British Steel back to profit following painful crisis

News Hour:

In the fierce heat of a roaring blast furnace, liquid hot iron gushes forth from the taps, sending sparks dancing into the air at a sprawling steelworks in northern England.

The Scunthorpe complex is the latest reincarnation of British Steel, the former state-run behemoth that once towered over the nation’s economy — and now appears to be in recovery mode after a deep crisis, reports BSS.

“There’s been some dark times — periods of mass redundancy, a lot of negative press — but now we are starting to see positive results financially,” blast furnace manager Sam Thomas, 29, told AFP as melted iron ore spewed in the background.

“We’re also starting to feel a bit more like the morale is picking up,” said Thomas, who has worked at the facility for 11 years.

British Steel returns to profits in the first 100 days after Tata sale

British Steel returns to profits in the first 100 days after Tata sale

On its 100th day of trading on Thursday, the new British Steel announced that it was back in profit following a painful cost-slashing turnaround plan.

“There were many months of uncertainty and we all worked hard to get to a profitable situation,” said Thomas, who oversees four gigantic blast furnaces established in the 1950s and named after queens of England — Anne, Bess, Victoria and Mary.

The group, sold by India’s Tata Steel to investment firm Greybull Capital in May, said Thursday it had turned from “significant” losses over the last few years to a stage where it was now back in profit.


The region was thrown into disarray last year when Tata Steel put its European long products division up for sale as it refocussed on strip steel, in the face of a collapsing market.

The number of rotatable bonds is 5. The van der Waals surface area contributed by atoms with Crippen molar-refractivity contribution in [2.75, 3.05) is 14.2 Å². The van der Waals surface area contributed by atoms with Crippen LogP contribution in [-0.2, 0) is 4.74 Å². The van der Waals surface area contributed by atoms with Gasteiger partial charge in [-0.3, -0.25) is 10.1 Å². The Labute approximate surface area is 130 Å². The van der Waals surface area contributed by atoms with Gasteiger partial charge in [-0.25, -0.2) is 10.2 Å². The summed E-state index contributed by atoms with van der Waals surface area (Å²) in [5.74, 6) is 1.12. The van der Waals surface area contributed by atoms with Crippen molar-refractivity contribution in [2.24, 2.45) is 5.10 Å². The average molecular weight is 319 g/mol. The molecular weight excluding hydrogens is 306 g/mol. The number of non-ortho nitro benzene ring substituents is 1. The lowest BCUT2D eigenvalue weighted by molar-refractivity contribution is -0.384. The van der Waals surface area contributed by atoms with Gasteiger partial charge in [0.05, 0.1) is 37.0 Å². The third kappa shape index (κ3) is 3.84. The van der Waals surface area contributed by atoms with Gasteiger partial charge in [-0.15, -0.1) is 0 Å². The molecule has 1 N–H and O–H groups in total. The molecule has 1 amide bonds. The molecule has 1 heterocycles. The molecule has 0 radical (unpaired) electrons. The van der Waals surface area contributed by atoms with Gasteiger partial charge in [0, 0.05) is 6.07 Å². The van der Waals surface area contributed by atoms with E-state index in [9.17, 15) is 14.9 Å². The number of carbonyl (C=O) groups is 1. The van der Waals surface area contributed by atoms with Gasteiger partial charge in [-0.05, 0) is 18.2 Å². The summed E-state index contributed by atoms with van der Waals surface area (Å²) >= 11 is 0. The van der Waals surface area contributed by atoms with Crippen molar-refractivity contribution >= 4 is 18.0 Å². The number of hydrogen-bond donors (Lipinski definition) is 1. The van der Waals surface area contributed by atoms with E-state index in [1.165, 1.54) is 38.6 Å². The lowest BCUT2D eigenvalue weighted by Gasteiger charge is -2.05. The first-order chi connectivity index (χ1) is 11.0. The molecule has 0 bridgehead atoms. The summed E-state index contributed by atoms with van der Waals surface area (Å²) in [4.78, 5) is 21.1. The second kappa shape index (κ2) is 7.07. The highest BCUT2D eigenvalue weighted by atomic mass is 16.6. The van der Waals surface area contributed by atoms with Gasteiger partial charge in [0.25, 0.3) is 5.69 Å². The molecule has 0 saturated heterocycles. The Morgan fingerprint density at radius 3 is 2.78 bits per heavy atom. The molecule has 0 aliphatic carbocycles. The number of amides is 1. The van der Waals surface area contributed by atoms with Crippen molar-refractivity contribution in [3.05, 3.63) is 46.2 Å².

The move sparked worries that Scunthorpe — whose community of 65,000 inhabitants has been built around steel for generations — could become a ghost town.

Long steel products comprise plates, rails for railways, sections used in construction, and wire rod. The latter can be used as steel rope for infrastructure like suspension bridges or filaments for car tires to give rigidity.

In late 2015, Tata had scrapped Scunthorpe’s plates output — a key market which has been ravaged in recent years by China’s steel overcapacity and the subsequent flood of cheap imports into Europe.

In May 2016, Greybull bought the long products division — including a steel mill in Hayange in northern France — and renamed it British Steel in a deal under which Tata retained responsibility for the old British Steel’s costly pension scheme.

The new firm focussed its efforts on niche output of long products with keen domestic demand, and its facilities in Britain and France now produce 2.8 million tons per year.

News of the group’s profitability was welcomed Thursday by Scunthorpe’s 3,000- strong workforce, who had also agreed to a pay cut and different terms and conditions of employment. The pay cut is now due to be reversed in June 2017.

– ‘Not out of the woods’ – Britain’s trade body UK Steel has said it wants the British government to help the industry more with both high energy costs and business rates and what it says are unfavourable national procurement policies.

“I welcome that they have brought the British Steel brand back to life. I think fundamentally it’s a good and viable business and should have a strong viable future,” UK Steel chief Gareth Stace told AFP.

The shock of Britain’s EU exit referendum has been a double-edged sword, clouding the economic outlook but also making exports more competitive by sending the pound tumbling.

“Brexit — for the time being, it hasn’t happened yet,” British Steel executive chairman Roland Junck told AFP.

“The only thing we see is the loss of value of the British pound, and that still for us is balanced: our raw material is becoming more expensive but the value of our sales outside of Europe actually compensated for that.”

At the same time, there has been a modest recovery in steel prices — after more than two years of collapse fuelled by cheap Chinese imports.

“We’re not out of the woods yet, but we’re in a much more positive place,” said Andrew Wilson, area technical manager of rail at Scunthorpe.

“The future’s looking good. If you shut the steelworks then the town becomes a ghost town. It’s critical to the area.”

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